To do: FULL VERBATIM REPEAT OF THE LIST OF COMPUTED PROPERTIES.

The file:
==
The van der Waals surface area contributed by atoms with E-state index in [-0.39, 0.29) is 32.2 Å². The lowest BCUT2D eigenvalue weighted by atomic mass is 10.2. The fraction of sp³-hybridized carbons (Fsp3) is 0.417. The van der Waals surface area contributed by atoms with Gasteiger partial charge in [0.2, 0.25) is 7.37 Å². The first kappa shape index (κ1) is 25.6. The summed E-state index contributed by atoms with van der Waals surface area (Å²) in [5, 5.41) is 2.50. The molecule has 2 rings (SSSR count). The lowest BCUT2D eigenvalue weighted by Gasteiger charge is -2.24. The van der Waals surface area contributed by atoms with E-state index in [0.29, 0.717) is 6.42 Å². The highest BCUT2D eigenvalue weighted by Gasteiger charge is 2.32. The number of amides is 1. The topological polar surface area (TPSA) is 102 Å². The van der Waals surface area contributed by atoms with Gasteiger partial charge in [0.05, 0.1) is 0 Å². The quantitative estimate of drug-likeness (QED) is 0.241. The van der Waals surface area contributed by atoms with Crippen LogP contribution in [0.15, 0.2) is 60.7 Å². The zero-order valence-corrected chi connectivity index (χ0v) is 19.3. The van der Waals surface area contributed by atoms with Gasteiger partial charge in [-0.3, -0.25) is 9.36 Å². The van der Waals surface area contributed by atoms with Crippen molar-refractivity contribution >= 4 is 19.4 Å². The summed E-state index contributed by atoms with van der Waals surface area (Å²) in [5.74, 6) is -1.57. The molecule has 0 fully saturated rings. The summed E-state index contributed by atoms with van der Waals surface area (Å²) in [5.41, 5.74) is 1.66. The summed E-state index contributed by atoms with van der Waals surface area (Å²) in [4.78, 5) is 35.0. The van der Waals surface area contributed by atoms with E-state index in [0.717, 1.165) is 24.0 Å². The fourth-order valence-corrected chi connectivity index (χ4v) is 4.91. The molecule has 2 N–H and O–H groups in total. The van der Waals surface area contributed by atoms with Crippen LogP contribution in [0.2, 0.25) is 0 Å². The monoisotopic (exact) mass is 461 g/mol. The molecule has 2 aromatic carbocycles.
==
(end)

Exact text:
The van der Waals surface area contributed by atoms with E-state index in [-0.39, 0.29) is 32.2 Å². The lowest BCUT2D eigenvalue weighted by atomic mass is 10.2. The fraction of sp³-hybridized carbons (Fsp3) is 0.417. The van der Waals surface area contributed by atoms with Gasteiger partial charge in [0.2, 0.25) is 7.37 Å². The first kappa shape index (κ1) is 25.6. The summed E-state index contributed by atoms with van der Waals surface area (Å²) in [5, 5.41) is 2.50. The molecule has 2 rings (SSSR count). The lowest BCUT2D eigenvalue weighted by Gasteiger charge is -2.24. The van der Waals surface area contributed by atoms with E-state index in [0.29, 0.717) is 6.42 Å². The highest BCUT2D eigenvalue weighted by Gasteiger charge is 2.32. The number of amides is 1. The topological polar surface area (TPSA) is 102 Å². The van der Waals surface area contributed by atoms with Gasteiger partial charge in [0.05, 0.1) is 0 Å². The quantitative estimate of drug-likeness (QED) is 0.241. The van der Waals surface area contributed by atoms with Crippen LogP contribution in [0.15, 0.2) is 60.7 Å². The zero-order valence-corrected chi connectivity index (χ0v) is 19.3. The van der Waals surface area contributed by atoms with Gasteiger partial charge in [-0.3, -0.25) is 9.36 Å². The van der Waals surface area contributed by atoms with Crippen molar-refractivity contribution >= 4 is 19.4 Å². The summed E-state index contributed by atoms with van der Waals surface area (Å²) in [5.74, 6) is -1.57. The molecule has 0 fully saturated rings. The summed E-state index contributed by atoms with van der Waals surface area (Å²) in [5.41, 5.74) is 1.66. The summed E-state index contributed by atoms with van der Waals surface area (Å²) in [4.78, 5) is 35.0. The van der Waals surface area contributed by atoms with E-state index in [0.717, 1.165) is 24.0 Å². The fourth-order valence-corrected chi connectivity index (χ4v) is 4.91. The molecule has 2 N–H and O–H groups in total. The van der Waals surface area contributed by atoms with Crippen LogP contribution in [0.2, 0.25) is 0 Å². The monoisotopic (exact) mass is 461 g/mol. The molecule has 2 aromatic carbocycles.